As you may have noticed, the web has evolved a set of common principles that are a mix of ratified standards and ad hoc practices. The notion of a Web Architecture was codified in a W3C technical report called “Architecture of the World Wide Web” http://www.w3.org/TR/2004/REC-webarch-20041215/ or simply ‘Web Architecture.’ Those projects and protocols that align with the ‘Web Architecture’ are more likely to be picked up and used than those that do not. As a result, the OAI Object Reuse and Exchange (ORE) project seeks to provide an infrastructure for web-based information systems that exploit and enhance the Web Architecture, and therefore overlay cleanly on the existing web.
In the past few months a new group has formed to tackle the problem of representing and exchanging complex digital objects in a web-based environment. I am proud to serve on the technical committee for this group and over the next few postings I’m aiming to introduce the library community to the work of the Open Archives Initiative Object Exchange and Reuse group and seek the feedback of the wisdom of this crowd.
Vision and Scope
Extra! Extra! Read All About It! “Explore History as it Happened: Google News Now Has Archive Search” Extra! Extra!
In my imagination I can see and hear the herald of the newspaper carrier on the street corner barking out this call. Except, Kids These Days would probably decry the use of dead trees to carry stale news and already be reading it on their PDAs and text-messaging each other on their cell phones. As it is, I found out about it through a story on Search Engine Watch (also found in Wall Street Journal and the U.K. Guardian and the New York Times) which itself touted Google’s “200 Year News Archive Search.” It is a nice service; I look at it, though, and have to wonder about the changing — if not outright diminishing — role of libraries as couriers of information. After all, couldn’t links to resources from the user’s local library be included right there next to the commercial article suppliers? If they could, why aren’t they? And what does it mean that they are not?
When it comes to seeking a full-text copy of that known-item citation, are our users asking “what have you done for me lately?” OpenURL has taken us pretty far when one starts in an online environment — a link that sends the citation elements to our favorite link resolver — but it only works when the user starts online with an OpenURL-enabled database. (We also need to set aside for the moment the need for some sort of OpenURL base resolver URL discovery tool — how does an arbitrary service know which OpenURL base resolver I want to use!) What if a user has a citation on a printed paper or from some other non-online form? Could we make their lives easier, too? Here is one way. (Thanks go out to Celeste Feather and Thomas Dowling for helping me think through the possibilities and issues.)
Has anyone else started seeing what looks to be faceted topical headings at the top of Google searches? This past weekend I was the groomsman at my brother’s wedding and had the unfortunate timing to catch a case of conjunctivitis in both eyes the day before the ceremony. (“Does your camera have red-eye reduction setting?” I asked the photographer. She seemed confused, so I continued: “How about pink-eye reduction?” She looked a little closer at my eyes, laughed, and said “That’s what Photoshop is for.”) Wanting to know more, I did what any self-respecting information-finder would do — I asked Google. And here’s what came up.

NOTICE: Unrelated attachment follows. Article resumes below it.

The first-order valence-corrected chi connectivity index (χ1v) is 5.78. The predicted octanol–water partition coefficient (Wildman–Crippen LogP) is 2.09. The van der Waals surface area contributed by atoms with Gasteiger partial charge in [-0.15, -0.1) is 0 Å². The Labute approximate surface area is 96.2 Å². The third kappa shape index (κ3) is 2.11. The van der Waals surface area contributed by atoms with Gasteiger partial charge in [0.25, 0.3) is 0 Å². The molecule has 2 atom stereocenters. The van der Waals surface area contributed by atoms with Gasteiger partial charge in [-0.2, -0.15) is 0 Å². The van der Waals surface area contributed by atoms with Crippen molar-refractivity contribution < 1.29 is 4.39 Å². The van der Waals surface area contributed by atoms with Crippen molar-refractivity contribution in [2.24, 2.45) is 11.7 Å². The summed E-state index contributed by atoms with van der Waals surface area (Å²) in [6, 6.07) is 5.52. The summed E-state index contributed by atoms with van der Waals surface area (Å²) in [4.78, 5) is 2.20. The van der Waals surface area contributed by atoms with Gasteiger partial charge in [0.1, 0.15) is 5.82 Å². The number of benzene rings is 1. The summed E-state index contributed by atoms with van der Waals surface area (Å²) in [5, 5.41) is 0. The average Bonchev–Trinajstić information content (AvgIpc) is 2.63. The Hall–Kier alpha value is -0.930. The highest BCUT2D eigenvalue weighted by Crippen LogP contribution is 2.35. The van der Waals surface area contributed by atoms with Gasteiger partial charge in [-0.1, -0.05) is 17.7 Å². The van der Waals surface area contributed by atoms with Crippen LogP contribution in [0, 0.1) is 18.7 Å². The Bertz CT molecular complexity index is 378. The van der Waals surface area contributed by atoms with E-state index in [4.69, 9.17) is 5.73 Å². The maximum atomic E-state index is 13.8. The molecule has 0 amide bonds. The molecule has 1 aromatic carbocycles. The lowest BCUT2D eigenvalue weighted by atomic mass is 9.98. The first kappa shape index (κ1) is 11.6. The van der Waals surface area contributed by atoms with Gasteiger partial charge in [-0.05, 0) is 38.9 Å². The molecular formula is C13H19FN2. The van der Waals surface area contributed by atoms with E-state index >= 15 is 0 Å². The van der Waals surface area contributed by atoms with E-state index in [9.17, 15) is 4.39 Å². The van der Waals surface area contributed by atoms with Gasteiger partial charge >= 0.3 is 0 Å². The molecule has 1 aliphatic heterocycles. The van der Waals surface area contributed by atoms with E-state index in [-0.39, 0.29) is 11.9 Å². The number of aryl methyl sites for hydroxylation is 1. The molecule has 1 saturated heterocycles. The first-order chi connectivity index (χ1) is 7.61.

This is a summary of the discussion of the LITA Library Consortia / Automated Systems Interest Group meeting on Monday morning of the ALA Annual Convention in New Orleans. The meeting consisted of a managed discussion of the use of Electronic Resource Management (ERM) systems in consortial environments. In some cases, comments from the two primary speakers and discussion among the commingled and unattributed. Inaccuracies and comments taken out of context are the responsibility of the author of this posting, and corrections or embellishments are welcome in the form of comments to this post or as private e-mail messages.
ISSN Regina Reynolds, Library of Congress (U.S. ISSN Center)
There are 80 ISSN centers worldwide with about 150 people associated with the assigning of ISSNs.
The ISSN International Center is located in Paris. It assigns the prefixes to ISSN centers and holds a master copy of descriptive metadata — the “Key Title” plus other metadata elements in MARC format — for every assigned ISSN. It also provides documentation, a manual (about 80-100 pages in length) and support for new centers coming on board.
Mike Teets of OCLC and I teamed up to write an article on Metasearch Authentication and Access Management for this month’s D-Lib Magazine. The first part of the article is a bit of a primer on access management techniques followed by a survey and analysis of access management schemes in use last year. The key part, I think, is the “Recommendations” (access restrictions by IP address plus authenticated proxy servers is the best one can hope for right now) and “Next Steps” (Shibboleth is superior to other access control mechanisms beyond IP/proxy that one might consider, but there is lots of work to be done).
On Thursday, Google announced a new service in the labs: Related Links
Last week, we quietly rolled out, which lets you display a unit of useful links on your web site related to your site’s content, including relevant news, searches, and web pages. It is a great way to add fresh, dynamic content to your web site, and it is amazingly easy to use.
First was this bibliography of thesauri-related materials by Leonard Will of Willpower Information, an information management consultant in the U.K. It looks like a really good synopsis, and will be useful when adding controlled vocabularies to the DRC through and other tools.